It’s raining today, and I am struck by two quite unexpected pangs of nostalgia.
The first is of navigating Milton Keynes by bike along its infamous ‘Redway’ cycle/pedestrian routes. When I lived in MK, those routes unlocked the city for me in a way I’ve not experienced living anywhere else.
Ignoring the inviting country lanes around MK, the Redways themselves offered me their own invitation to follow them from A to B, avoiding as they do any need to cycle on roads. They occasionally led me to visit corners of MK’s sprawling suburbs purely because the paths led there. I miss that sense of having a network of safe and ridable paths at my disposal.
I’m not sure why a rainy day makes me nostalgic for the Redways. But perhaps it’s that I often pedalled those paths in mist or mizzle or otherwise inclement weather, emerging from dripping underpasses.
The other strange pang of nostalgia I feel is for Manchester’s rain-slicked pavements.
It’s a cliche to talk of Manchester as a rainy city. Having lived there for a number of years, I have as many sunny memories as rainy. Probably I just cooped myself up indoors on the rainier days. But sometimes I’d maraud around those wet streets, often with a camera in hand, or I’d be compelled to take myself from Rusholme up Oxford Road to uni.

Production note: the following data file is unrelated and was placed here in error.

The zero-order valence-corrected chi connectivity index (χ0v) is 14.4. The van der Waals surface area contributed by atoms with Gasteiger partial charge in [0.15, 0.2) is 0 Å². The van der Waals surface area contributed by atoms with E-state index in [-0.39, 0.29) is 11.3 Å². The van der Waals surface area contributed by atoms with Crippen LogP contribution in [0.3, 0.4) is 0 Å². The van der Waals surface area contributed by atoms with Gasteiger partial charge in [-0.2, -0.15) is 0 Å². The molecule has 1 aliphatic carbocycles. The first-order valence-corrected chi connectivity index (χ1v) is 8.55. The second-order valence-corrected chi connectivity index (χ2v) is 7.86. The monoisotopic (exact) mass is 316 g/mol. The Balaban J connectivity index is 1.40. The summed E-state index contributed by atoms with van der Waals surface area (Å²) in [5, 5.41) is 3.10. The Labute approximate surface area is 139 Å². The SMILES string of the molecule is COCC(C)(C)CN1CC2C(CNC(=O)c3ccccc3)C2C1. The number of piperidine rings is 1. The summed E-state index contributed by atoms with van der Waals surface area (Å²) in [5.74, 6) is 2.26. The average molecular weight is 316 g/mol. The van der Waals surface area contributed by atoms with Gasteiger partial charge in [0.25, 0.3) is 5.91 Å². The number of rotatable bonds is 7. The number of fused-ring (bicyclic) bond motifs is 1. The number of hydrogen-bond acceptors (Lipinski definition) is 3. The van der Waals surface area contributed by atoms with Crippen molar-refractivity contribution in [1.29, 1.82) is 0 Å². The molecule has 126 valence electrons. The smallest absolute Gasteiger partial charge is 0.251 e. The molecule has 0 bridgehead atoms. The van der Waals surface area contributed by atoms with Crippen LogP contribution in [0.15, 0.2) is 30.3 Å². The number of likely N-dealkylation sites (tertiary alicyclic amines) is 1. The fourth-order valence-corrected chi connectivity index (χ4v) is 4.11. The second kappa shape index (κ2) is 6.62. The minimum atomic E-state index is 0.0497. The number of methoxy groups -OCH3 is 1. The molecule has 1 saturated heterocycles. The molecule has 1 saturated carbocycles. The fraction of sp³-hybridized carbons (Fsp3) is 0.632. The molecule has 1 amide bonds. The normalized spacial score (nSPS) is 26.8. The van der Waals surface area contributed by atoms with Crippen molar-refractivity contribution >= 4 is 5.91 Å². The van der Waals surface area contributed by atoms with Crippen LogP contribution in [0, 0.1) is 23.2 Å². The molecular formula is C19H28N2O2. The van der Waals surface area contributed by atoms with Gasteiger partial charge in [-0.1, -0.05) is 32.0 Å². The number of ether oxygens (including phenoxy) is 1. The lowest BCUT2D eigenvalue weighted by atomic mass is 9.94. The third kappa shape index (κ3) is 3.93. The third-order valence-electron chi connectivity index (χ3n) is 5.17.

A very distinct memory is one of having sheltered in the university library between lectures before heading down the road to the RNCM – the Royal Northern College of Music – to sit in their theatre and watch an orchestra perform one of their free lunchtime concerts.
The abiding memory of Manchester’s streets – rainy or not – is that of a network of places I could visit: sanctuaries for every mood, or weather condition, or time of day.
I’m not sure what’s led my brain from watching the rain fall outside to those two quite distinct memories. But the common theme is freedom. Freedom to go as I please down known pathways to safe havens or new places to explore.
And so it’s probably not actually the rain that’s triggered this nostalgia – it’s the current lockdown restrictions. And as I realise that, I suddenly feel a new pang – one of guilt. I must remind myself that lockdown has not been so very cruel to me. It is long, and it is hard. But it could be so much worse. Watching the robins outside gives me so much pleasure, whatever the weather. And so when I go out for a lunchtime run later – probably in the rain – I will try to enjoy it as much as I can.